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Important Beethoven Manuscript Materializes

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Ludwig van Beethoven rather startlingly reared his stern visage in the 21st century when Heather Carbo — librarian at the Austen K. deBlois Library of Palmer Theological Seminary outside Philadelphia — found an 80-page working manuscript score for a duet-piano version of Beethoven’s monumental Grosse Fuge in B flat major when cleaning out an obscure archival cabinet one sultry afternoon in July.

“It was just sitting on that shelf,” Ms. Carbo told the NY Times. “I was just in a state of shock … I’d heard oral history about a Beethoven manuscript, so I recognized what I had found immediately,” she said. Carbo had been nearing the end of a huge inventory project when she came across the bound booklet in the very last cabinet she inspected in the basement of the library.

Dr. Jeffrey Kallberg at the University of Pennsylvania authenticated the manuscript, as did Dr. Stephen Roe, head of Sotheby’s Manuscript department, who said, “This is an amazing find. The manuscript was only known from a brief description in a catalog in 1890 and it has never before been seen or described by Beethoven scholars. Its rediscovery will allow a complete reassessment of this extraordinary music.” It will be offered for sale at Sotheby’s in London December 1, 2005, and is expected to bring up to $2.6 million.

Dr. Wallace Smith, president of Palmer Theological Seminary, said, “I was both thrilled and overjoyed when I heard about the rediscovery of this wonderful manuscript, a true original by an artist for the ages.” The Beethoven manuscript — as were original music manuscripts by Mozart, Haydn, Strauss, Meyerbeer and Spohr discovered at the Seminary in 1990 — was part of a collection presented to the Seminary in 1950 by Margaret Treat Doane, daughter of Cincinnati industrialist and hymn-writer William Howard Doane, who had likely purchased the Beethoven work at a Berlin auction in 1890.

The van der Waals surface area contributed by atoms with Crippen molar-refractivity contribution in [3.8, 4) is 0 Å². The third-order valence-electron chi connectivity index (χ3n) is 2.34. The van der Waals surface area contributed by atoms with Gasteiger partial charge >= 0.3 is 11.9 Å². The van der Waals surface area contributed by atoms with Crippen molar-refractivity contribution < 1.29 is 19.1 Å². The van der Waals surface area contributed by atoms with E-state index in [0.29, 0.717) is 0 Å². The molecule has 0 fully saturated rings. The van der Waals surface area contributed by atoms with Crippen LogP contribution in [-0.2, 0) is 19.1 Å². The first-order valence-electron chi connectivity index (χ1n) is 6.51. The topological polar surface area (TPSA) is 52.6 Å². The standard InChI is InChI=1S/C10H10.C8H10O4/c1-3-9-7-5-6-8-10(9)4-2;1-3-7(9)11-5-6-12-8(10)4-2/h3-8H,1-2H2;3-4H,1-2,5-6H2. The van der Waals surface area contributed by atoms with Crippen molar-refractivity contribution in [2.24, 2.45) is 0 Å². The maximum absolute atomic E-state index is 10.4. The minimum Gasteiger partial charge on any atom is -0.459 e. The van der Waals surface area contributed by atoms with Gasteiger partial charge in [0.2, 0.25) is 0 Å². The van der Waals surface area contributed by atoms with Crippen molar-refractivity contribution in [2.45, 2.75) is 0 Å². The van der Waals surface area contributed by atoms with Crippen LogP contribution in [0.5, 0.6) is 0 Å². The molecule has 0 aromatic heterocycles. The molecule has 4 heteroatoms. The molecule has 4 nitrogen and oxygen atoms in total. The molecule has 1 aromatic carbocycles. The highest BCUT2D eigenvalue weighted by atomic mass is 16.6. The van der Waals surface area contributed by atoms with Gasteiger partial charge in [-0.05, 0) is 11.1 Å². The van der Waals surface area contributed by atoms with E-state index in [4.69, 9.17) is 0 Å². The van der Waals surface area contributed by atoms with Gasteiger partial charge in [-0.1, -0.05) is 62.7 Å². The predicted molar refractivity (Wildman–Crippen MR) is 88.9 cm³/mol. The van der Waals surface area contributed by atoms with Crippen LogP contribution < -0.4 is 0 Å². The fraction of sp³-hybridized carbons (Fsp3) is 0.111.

The original version of Grosse Fuge was composed as the finale for the String Quartet in B flat major, Op. 130, which Beethoven began in May 1825 and completed in September that year. It has an extraordinarily modern sound and was notoriously difficult for performers and listeners alike when it was first played in 1826. The composer died in 1827.

The four-hand piano manuscript is written in brown and black ink, sometimes over pencil and includes later annotations in pencil and red crayon, some added as proof corrections, on ten-stave paper – the staves frequently extended into the margins by the composer.

Written on various types of paper, the manuscript shows, according to Sotheby’s Roe, the “extent of Beethoven’s working and reworking and includes deletions, corrections, deep erasures (occasionally the paper is rubbed right through, leaving small holes), smudged alterations and several pages pasted over the original or affixed with sealing-wax.” The intensity of the composer can be seen graphically: the higher and more intense the music, the larger the notes.